Marek Krajewski's Eberhard Mock series is traveling back in time and in Phantoms of Breslau [translated from the Polish by Danusia Stok] we are now in 1919.
The naked bodies of four young men are found battered and horribly mutilated on an island in the River Oder.
"All they are wearing are sailor's hats on their heads and leather pouches over their genitals."
The vice department of the Police Praesidium are called in with its chief, Criminal Councillor Ilssheimer and his best men, Criminal Assistant Eberhard Mock and Criminal Sergeant Kurt Smolorz. The dead men's strange attire is not the only reason for the vice department being brought in, Mock is personally involved, a note has been left demanding that he 'admits to a past mistake, and believe......'
When two potential witnesses questioned by Mock are murdered the mystery deepens. Mock struggles to cope with his own demons, stubborn superiors and dissolute subordinates as he attempts to find the murderer, and protect his loved ones.
The Eberhard Mock series is unusual, and features such an original protagonist that it is perhaps not for everyone. I really enjoy these books but don't know what that says about my character.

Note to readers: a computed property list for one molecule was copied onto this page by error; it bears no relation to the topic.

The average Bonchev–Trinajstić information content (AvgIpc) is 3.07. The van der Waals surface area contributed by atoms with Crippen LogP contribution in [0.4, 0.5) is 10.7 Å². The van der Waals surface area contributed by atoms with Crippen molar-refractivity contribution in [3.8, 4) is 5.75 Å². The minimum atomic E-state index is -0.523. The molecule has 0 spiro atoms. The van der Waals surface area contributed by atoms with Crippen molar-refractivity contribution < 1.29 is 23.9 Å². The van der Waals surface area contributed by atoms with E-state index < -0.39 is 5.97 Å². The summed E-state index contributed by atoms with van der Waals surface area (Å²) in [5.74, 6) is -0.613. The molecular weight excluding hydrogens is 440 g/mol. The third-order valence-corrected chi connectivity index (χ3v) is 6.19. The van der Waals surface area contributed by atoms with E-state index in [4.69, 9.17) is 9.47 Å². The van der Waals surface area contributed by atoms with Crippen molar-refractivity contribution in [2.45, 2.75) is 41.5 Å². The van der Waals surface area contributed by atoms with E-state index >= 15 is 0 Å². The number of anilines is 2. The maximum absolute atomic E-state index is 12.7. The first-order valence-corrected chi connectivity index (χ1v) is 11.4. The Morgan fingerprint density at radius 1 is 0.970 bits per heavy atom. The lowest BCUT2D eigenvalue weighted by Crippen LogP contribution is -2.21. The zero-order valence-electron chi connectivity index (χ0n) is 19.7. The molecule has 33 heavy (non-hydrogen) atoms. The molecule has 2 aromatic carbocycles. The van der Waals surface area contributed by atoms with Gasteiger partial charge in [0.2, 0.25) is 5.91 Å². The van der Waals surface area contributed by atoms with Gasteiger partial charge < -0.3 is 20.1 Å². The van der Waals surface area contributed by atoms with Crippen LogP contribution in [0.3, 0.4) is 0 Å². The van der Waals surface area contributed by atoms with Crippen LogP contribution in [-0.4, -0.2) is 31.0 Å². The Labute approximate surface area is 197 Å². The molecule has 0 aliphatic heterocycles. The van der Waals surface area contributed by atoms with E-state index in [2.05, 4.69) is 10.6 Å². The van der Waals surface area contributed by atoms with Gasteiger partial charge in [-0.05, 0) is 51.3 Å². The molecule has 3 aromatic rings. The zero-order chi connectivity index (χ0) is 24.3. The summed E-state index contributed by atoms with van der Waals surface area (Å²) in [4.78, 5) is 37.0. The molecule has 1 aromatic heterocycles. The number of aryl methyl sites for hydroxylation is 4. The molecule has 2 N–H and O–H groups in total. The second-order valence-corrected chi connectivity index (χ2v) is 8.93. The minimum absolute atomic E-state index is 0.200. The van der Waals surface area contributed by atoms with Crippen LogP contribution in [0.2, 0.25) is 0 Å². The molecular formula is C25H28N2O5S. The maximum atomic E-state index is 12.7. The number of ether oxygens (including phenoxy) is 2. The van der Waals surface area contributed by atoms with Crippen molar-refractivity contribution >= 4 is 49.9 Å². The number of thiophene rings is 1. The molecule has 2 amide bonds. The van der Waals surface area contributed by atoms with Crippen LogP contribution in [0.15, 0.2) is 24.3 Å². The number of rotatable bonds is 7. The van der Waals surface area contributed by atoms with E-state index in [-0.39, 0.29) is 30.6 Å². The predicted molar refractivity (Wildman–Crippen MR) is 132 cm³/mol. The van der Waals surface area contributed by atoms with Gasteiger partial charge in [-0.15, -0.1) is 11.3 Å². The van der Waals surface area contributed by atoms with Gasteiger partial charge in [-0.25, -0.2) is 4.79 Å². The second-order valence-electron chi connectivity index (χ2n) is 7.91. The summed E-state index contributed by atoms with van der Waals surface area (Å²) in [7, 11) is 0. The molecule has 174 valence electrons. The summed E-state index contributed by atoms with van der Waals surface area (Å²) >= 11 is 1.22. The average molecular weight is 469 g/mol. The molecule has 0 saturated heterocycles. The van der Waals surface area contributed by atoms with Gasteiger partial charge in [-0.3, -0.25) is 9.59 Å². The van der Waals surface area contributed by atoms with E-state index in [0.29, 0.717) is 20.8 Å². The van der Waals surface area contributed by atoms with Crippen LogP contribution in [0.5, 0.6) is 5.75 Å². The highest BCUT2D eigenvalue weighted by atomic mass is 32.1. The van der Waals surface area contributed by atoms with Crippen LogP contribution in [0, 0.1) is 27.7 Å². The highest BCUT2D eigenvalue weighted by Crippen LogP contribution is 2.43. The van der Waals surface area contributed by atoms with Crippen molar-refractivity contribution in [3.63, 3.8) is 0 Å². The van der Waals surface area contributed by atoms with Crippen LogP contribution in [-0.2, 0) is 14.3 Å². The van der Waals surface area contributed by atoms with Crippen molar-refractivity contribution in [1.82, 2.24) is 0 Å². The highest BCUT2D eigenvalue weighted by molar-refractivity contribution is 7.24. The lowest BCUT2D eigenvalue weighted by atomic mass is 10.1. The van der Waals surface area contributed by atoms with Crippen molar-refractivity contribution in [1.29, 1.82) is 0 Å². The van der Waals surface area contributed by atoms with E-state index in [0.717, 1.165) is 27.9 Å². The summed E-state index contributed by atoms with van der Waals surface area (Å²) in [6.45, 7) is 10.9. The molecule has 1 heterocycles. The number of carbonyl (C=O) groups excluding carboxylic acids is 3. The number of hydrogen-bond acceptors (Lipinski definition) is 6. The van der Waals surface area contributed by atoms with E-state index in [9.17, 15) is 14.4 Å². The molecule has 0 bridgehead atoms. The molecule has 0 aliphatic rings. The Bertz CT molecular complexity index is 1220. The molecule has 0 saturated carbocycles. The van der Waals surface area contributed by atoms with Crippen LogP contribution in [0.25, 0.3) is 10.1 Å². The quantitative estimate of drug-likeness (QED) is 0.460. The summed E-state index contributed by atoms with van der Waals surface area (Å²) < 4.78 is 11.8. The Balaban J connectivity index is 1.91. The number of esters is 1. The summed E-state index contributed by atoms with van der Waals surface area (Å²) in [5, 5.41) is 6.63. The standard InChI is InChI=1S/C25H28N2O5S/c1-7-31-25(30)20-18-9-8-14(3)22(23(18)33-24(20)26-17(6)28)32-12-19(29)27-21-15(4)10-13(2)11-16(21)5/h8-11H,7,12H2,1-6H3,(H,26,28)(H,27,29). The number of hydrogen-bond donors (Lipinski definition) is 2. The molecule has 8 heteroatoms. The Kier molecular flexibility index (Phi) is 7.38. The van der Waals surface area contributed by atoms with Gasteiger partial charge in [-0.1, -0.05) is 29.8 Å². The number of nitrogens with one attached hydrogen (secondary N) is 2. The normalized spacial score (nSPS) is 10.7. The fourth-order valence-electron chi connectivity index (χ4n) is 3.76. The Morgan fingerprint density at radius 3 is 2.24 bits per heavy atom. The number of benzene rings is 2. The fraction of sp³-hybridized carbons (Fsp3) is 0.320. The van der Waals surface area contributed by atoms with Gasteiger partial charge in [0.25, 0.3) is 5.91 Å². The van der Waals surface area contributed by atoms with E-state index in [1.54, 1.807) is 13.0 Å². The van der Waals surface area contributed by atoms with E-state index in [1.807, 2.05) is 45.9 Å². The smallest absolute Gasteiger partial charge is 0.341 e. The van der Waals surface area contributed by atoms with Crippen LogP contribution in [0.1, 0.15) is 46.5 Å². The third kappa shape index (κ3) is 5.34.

Decadent, eccentric, and outrageous characters have sexual liaisons with beautiful women, whilst also over eating and drinking vast quantities of schnapps. Mock, is violent like Gilou in Spiral, but has a classical education and that makes him a much more complex anti-hero; although of course they both share a taste for prostitutes.
The narrative with its episodic timed passages raises the tension, and also draws the reader into Mock's world with the descriptions that capture the atmosphere of the city. You can almost smell the tobacco, the beer, the smoked fish, and the blood.
Admiring the edifice of the modern market hall, he relished a chilled glass of schnapps, which cut the taste of the Bismarck herrings whose silver skins were slashed with black criss-crosses. He divided a hot potato with his fork and slathered half of it with the soured cream coating the herrings.
Phantoms of Breslau is a little bit different from the average crime fiction book, with its secret societies, a unique protagonist, truly obnoxious characters, and the historical setting this gripping novel continues an increasingly impressive series. With so many books using the same repetitive plots and locations it is a pleasant surprise to read truly unique crime fiction with a fascinating historical setting.
A good client in taverns and brothels. A good client with whom nobody had any sympathy-no innkeeper and no whore. And why should they sympathize with him? After all how were they to know that some monster was slaying people and writing him letters!
The former German city of Breslau is now the Polish city of Wroclau; Marek Krajewski, a lecturer in Classical Studies at the University of Wroclau, explains the changes in the ethnicity of the city's population in the interview.